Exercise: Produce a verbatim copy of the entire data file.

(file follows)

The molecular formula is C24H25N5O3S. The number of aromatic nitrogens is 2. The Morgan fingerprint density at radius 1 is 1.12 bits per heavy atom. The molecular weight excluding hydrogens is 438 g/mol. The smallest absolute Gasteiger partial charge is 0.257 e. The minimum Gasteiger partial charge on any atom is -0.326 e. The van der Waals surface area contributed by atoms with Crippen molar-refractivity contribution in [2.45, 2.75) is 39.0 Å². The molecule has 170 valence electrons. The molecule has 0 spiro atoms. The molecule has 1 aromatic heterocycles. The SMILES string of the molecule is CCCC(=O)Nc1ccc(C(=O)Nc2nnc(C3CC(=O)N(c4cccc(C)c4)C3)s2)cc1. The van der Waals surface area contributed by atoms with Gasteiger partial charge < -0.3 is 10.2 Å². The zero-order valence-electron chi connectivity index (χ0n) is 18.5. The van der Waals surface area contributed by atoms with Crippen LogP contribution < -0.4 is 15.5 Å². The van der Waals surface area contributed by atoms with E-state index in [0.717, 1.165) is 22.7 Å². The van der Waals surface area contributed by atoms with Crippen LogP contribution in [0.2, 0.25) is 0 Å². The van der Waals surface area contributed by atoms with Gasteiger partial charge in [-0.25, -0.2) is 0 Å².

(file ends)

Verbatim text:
The molecular formula is C24H25N5O3S. The number of aromatic nitrogens is 2. The Morgan fingerprint density at radius 1 is 1.12 bits per heavy atom. The molecular weight excluding hydrogens is 438 g/mol. The smallest absolute Gasteiger partial charge is 0.257 e. The minimum Gasteiger partial charge on any atom is -0.326 e. The van der Waals surface area contributed by atoms with Crippen molar-refractivity contribution in [2.45, 2.75) is 39.0 Å². The molecule has 170 valence electrons. The molecule has 0 spiro atoms. The molecule has 1 aromatic heterocycles. The SMILES string of the molecule is CCCC(=O)Nc1ccc(C(=O)Nc2nnc(C3CC(=O)N(c4cccc(C)c4)C3)s2)cc1. The van der Waals surface area contributed by atoms with Gasteiger partial charge < -0.3 is 10.2 Å². The zero-order valence-electron chi connectivity index (χ0n) is 18.5. The van der Waals surface area contributed by atoms with Crippen LogP contribution < -0.4 is 15.5 Å². The van der Waals surface area contributed by atoms with E-state index in [0.717, 1.165) is 22.7 Å². The van der Waals surface area contributed by atoms with Crippen LogP contribution in [0.2, 0.25) is 0 Å². The van der Waals surface area contributed by atoms with Gasteiger partial charge in [-0.25, -0.2) is 0 Å².